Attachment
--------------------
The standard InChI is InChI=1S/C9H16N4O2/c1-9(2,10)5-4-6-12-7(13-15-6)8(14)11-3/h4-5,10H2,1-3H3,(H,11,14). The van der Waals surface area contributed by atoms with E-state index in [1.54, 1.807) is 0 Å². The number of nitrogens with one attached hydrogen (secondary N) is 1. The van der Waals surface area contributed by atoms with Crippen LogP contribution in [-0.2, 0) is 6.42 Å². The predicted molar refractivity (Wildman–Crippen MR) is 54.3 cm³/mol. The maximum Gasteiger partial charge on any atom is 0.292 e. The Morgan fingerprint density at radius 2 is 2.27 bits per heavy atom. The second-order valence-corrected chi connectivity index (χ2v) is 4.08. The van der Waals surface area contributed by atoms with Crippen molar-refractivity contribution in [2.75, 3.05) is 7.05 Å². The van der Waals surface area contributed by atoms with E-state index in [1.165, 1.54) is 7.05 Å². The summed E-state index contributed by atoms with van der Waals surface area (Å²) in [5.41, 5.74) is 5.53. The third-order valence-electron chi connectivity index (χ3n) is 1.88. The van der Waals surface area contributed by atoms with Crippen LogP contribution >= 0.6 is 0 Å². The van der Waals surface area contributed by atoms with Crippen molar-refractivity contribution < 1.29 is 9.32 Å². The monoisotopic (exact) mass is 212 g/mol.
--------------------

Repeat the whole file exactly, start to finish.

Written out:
The standard InChI is InChI=1S/C9H16N4O2/c1-9(2,10)5-4-6-12-7(13-15-6)8(14)11-3/h4-5,10H2,1-3H3,(H,11,14). The van der Waals surface area contributed by atoms with E-state index in [1.54, 1.807) is 0 Å². The number of nitrogens with one attached hydrogen (secondary N) is 1. The van der Waals surface area contributed by atoms with Crippen LogP contribution in [-0.2, 0) is 6.42 Å². The predicted molar refractivity (Wildman–Crippen MR) is 54.3 cm³/mol. The maximum Gasteiger partial charge on any atom is 0.292 e. The Morgan fingerprint density at radius 2 is 2.27 bits per heavy atom. The second-order valence-corrected chi connectivity index (χ2v) is 4.08. The van der Waals surface area contributed by atoms with Crippen molar-refractivity contribution in [2.75, 3.05) is 7.05 Å². The van der Waals surface area contributed by atoms with E-state index in [1.165, 1.54) is 7.05 Å². The summed E-state index contributed by atoms with van der Waals surface area (Å²) in [5.41, 5.74) is 5.53. The third-order valence-electron chi connectivity index (χ3n) is 1.88. The van der Waals surface area contributed by atoms with Crippen LogP contribution >= 0.6 is 0 Å². The van der Waals surface area contributed by atoms with Crippen molar-refractivity contribution < 1.29 is 9.32 Å². The monoisotopic (exact) mass is 212 g/mol.